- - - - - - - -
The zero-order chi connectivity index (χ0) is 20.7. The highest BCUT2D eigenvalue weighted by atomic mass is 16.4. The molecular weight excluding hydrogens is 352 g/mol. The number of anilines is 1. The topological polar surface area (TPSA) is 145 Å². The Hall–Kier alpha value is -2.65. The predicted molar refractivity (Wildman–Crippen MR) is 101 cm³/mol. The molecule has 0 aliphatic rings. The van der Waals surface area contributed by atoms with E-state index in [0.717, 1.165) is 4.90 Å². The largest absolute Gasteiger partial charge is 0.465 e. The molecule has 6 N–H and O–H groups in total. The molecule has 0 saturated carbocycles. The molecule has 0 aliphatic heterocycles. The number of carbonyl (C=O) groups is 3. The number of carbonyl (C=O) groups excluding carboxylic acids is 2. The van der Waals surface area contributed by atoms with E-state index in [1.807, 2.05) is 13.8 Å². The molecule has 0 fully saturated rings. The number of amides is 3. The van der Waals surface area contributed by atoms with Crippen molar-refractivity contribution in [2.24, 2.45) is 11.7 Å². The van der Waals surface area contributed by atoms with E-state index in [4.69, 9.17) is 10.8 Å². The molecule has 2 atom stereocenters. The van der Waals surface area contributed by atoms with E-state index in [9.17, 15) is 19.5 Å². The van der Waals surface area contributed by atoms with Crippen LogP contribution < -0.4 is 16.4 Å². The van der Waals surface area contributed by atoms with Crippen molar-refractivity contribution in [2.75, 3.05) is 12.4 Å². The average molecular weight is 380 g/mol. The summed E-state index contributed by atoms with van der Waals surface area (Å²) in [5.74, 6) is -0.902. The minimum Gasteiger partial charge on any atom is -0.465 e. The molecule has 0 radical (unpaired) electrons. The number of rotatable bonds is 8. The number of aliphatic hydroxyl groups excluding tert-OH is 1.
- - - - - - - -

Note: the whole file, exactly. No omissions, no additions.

The zero-order chi connectivity index (χ0) is 20.7. The highest BCUT2D eigenvalue weighted by atomic mass is 16.4. The molecular weight excluding hydrogens is 352 g/mol. The number of anilines is 1. The topological polar surface area (TPSA) is 145 Å². The Hall–Kier alpha value is -2.65. The predicted molar refractivity (Wildman–Crippen MR) is 101 cm³/mol. The molecule has 0 aliphatic rings. The van der Waals surface area contributed by atoms with E-state index in [0.717, 1.165) is 4.90 Å². The largest absolute Gasteiger partial charge is 0.465 e. The molecule has 6 N–H and O–H groups in total. The molecule has 0 saturated carbocycles. The molecule has 0 aliphatic heterocycles. The number of carbonyl (C=O) groups is 3. The number of carbonyl (C=O) groups excluding carboxylic acids is 2. The van der Waals surface area contributed by atoms with E-state index in [1.807, 2.05) is 13.8 Å². The molecule has 0 fully saturated rings. The number of amides is 3. The van der Waals surface area contributed by atoms with Crippen molar-refractivity contribution in [2.24, 2.45) is 11.7 Å². The van der Waals surface area contributed by atoms with E-state index in [4.69, 9.17) is 10.8 Å². The molecule has 2 atom stereocenters. The van der Waals surface area contributed by atoms with E-state index in [9.17, 15) is 19.5 Å². The van der Waals surface area contributed by atoms with Crippen LogP contribution < -0.4 is 16.4 Å². The van der Waals surface area contributed by atoms with Crippen molar-refractivity contribution in [2.75, 3.05) is 12.4 Å². The average molecular weight is 380 g/mol. The summed E-state index contributed by atoms with van der Waals surface area (Å²) in [5.74, 6) is -0.902. The minimum Gasteiger partial charge on any atom is -0.465 e. The molecule has 0 radical (unpaired) electrons. The number of rotatable bonds is 8. The number of aliphatic hydroxyl groups excluding tert-OH is 1.